Per the title, if $\sum_{1}^{\infty}(a_n)^3$ diverges, does this imply that $\sum_{1}^{\infty}(a_n)$ diverges?

I'd appreciate hints (!) for dealing with this excercise.

EDIT Per the contrapositive, it is not given that $a_n$ converges absolutely, or that it is nonnegative for all $n$.

Thank you!

  • $\begingroup$ Are you assuming the $a_n$ are all non-negative real? $\endgroup$ – Geoff Robinson Jan 5 '12 at 15:15
  • $\begingroup$ @Geoff: I am not assuming that. $\endgroup$ – ro44 Jan 5 '12 at 15:19
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    $\begingroup$ Yes, prove the contrapositive. I.e. show that if $\sum a_n$ converges, $\sum a_n^3$ will converge. $\endgroup$ – Dario Jan 5 '12 at 15:28
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    $\begingroup$ @Dario: I can see why that statement is true when $a_n$ converges absolutely, however, not when all we know is that it converges. Can you explain your hint further? $\endgroup$ – ro44 Jan 5 '12 at 15:32
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    $\begingroup$ It's not true if the $a_n$ are allowed to be complex. You can take $a_{3k+j} = \frac{1}{\sqrt[3]k} \zeta_3^j$, where $\zeta_3$ is a primitive cubed root of $1$ and $j=0,1,2$. Then $a_{3k}+a_{3k+1}+a_{3k+2}=0$, but $a_{3k}^3+a_{3k+1}^3+a_{3k+2}^3 = \frac{3}{k}$ $\endgroup$ – Thomas Andrews Jan 5 '12 at 15:54

In The American Mathematical Monthly, Vol. 53, No. 5, (May, 1946), pp. 283-284, you will find N. Fine's solution to G. Polya advanced problem 4142:

Let $C$ be an arbitrary subset of the positive integers ($C$ may be finite or infinite). Then there is a sequence $a_1,a_2,a_3,\dots$ of real numbers (of course, depending on $C$) such that for any positive integer $l$, $$ \sum {a_n}^{2l-1} $$ converges if and only if $l\in C$.

In particular, we can choose $C$ so that the corresponding sequence gives us an example where $\sum a_n^3$ diverges and $\sum a_n$ converges.

Two quick observations: First, in general, the $a_n$ are not going to be nonnegative. This is because if $\sum b_n$ converges then $b_n\to 0$, so if $\sum {a_n}^{2k-1}$ converges and all the $a_n$ are nonnegative, we have some $N$ such that for $n\ge N$ we have that $0\le a_n<1$. But then ${a_n}^{2l-1}={a_n}^{2k-1}{a_n}^{2(l-k)}\le {a_n}^{2k-1}$ for all $n\ge N$ and all $l\ge k$. In particular, if $\sum a_n$ converges, then so does $\sum {a_n}^3$.

Second, note that this only deals with odd exponents. This cannot be helped: For the same reason as in the previous paragraph, if $\sum {a_n}^{2k}$ converges, then so does $\sum {a_n}^{2l}$ for any $l\ge k$.

Fine's solution is constructive, by the way. Following his method, you produce an explicit example of a sequence $(a_n)$. In particular, his method gives that if $$ a_1=1, a_2=a_3=-\frac12, a_4=\frac1{\root3\of2},a_5=a_6=-\frac12\frac1{\root3\of2},a_7=\frac1{\root3\of3},\dots $$ (where for each $n$ you list $\displaystyle\frac1{\root3\of n}$ immediately followed by two $\displaystyle-\frac12\frac1{\root3\of n})$ then $\sum a_n$ converges (to 0) while $\sum {a_n}^3$ diverges (essentially because the harmonic series diverges).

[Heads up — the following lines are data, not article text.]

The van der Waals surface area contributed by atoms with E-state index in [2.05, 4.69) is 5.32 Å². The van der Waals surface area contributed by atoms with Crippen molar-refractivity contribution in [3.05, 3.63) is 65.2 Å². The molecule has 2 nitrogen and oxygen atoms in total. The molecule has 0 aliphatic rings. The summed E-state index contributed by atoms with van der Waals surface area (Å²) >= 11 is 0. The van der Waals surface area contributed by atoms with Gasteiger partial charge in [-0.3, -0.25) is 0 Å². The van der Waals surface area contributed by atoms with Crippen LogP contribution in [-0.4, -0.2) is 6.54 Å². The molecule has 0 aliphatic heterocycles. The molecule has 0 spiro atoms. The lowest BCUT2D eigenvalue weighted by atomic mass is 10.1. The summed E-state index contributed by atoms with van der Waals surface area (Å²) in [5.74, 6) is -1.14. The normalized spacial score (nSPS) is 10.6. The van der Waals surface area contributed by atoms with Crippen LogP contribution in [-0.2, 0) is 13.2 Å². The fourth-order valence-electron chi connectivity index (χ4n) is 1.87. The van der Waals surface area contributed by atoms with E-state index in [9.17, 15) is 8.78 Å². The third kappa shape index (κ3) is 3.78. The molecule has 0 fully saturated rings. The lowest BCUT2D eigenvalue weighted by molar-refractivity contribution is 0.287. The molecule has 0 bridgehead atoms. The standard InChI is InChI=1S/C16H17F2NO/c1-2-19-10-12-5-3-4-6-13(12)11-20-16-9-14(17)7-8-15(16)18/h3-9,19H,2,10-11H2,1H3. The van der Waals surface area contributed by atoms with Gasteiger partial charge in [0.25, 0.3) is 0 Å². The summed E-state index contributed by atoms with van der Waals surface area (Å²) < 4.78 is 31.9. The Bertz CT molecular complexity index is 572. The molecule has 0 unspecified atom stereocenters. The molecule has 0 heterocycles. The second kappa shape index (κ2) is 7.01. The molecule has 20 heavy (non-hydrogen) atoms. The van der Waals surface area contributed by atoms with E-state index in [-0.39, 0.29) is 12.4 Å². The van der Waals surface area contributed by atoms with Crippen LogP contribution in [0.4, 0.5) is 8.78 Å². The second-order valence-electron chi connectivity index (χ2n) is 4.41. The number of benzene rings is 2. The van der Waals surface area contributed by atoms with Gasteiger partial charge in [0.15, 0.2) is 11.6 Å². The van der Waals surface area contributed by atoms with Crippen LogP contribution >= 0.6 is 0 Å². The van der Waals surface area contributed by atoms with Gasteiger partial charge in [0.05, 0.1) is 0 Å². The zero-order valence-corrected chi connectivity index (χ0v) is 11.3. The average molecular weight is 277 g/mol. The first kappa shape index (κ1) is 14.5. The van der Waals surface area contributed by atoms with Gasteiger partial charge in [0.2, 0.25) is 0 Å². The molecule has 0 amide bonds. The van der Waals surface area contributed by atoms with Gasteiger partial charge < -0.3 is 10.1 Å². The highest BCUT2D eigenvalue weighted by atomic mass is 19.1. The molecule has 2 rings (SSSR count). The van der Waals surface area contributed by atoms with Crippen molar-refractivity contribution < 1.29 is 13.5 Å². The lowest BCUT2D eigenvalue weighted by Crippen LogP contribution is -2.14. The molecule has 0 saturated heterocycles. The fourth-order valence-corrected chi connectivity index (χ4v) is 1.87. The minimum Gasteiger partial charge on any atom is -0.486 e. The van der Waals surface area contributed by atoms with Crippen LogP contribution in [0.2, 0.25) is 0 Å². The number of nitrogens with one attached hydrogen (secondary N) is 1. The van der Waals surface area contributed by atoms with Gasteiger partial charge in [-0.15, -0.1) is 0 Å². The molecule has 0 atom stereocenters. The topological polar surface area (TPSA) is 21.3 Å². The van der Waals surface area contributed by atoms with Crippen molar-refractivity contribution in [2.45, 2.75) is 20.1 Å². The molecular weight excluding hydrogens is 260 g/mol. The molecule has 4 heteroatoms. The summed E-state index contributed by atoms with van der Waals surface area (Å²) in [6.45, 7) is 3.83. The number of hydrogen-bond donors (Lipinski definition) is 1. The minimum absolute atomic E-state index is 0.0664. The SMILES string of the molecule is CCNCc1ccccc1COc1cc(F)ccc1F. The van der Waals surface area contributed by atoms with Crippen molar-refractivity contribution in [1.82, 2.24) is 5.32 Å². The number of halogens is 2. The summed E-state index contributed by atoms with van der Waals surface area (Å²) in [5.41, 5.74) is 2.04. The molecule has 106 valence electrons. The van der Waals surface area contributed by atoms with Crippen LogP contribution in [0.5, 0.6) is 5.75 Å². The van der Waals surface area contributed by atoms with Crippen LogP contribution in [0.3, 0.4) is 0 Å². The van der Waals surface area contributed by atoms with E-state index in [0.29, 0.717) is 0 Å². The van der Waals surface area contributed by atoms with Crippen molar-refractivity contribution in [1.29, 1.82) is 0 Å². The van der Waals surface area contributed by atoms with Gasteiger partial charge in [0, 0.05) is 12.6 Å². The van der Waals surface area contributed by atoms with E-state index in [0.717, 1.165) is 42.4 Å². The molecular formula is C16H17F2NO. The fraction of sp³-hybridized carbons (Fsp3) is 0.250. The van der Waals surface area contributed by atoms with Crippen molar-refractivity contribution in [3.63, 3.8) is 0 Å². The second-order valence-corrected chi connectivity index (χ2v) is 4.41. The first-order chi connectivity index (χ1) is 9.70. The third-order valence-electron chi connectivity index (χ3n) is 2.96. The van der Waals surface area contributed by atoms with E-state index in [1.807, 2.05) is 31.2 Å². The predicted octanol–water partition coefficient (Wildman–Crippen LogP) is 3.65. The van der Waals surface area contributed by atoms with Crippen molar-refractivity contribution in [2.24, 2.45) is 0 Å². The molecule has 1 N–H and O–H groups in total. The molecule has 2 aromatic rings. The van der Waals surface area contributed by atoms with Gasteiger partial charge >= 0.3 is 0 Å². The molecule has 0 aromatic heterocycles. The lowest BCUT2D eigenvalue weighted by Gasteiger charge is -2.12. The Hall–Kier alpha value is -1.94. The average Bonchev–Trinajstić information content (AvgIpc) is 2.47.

In fact, in this example we have that all of $\sum {a_n}^5,\sum {a_n}^7,\dots$ converge as well.

More general patterns can be obtained if we allow the $a_n$ to be complex numbers. Variants of this problem have appeared in the Monthly a few times over the years. It would be nicer if this result were better known.

(Since this is tagged as homework, I'll leave out the details of Fine's solution.)

  • $\begingroup$ Probably should have started with the explicit counter-example for this problem, since it is fairly easy to understand, although the general theorem is really nice. $\endgroup$ – Thomas Andrews Jan 5 '12 at 16:01

Consider a series like this: The terms are in groups of $3$. The $n$th group has two positive then one negative term: $$ \frac{1}{n^{1/3}} + \frac{1}{n^{1/3}} - \frac{2}{n^{1/3}} $$ This series then converges, but only conditionally. However, after you cube the terms, the $n$th group is: $$ \frac{1}{n} + \frac{1}{n} - \frac{8}{n} $$ So the series of cubes diverges to $-\infty$.


hint: assume $a_n\geq0$ and $\sum a_n$ converges. then $a_n\to0$ and $0\leq a_n^3\leq a_n$ for large enough $n$ (the cube of a number between zero and one is smaller than the number itself). what does this say about $\sum a_n^3$?

  • $\begingroup$ By the comparison test, it says that $a_n^3$ converges. But does this generalise for when we don't assume that $a_n\geq 0$? $\endgroup$ – ro44 Jan 5 '12 at 15:31


will clearly converge to $0$, while the sum of the cubes, $1-{1\over8}-{1\over8}+\cdots$, can be made to diverge if there are more and more terms for the "$\cdots$" within each set of square brackets.


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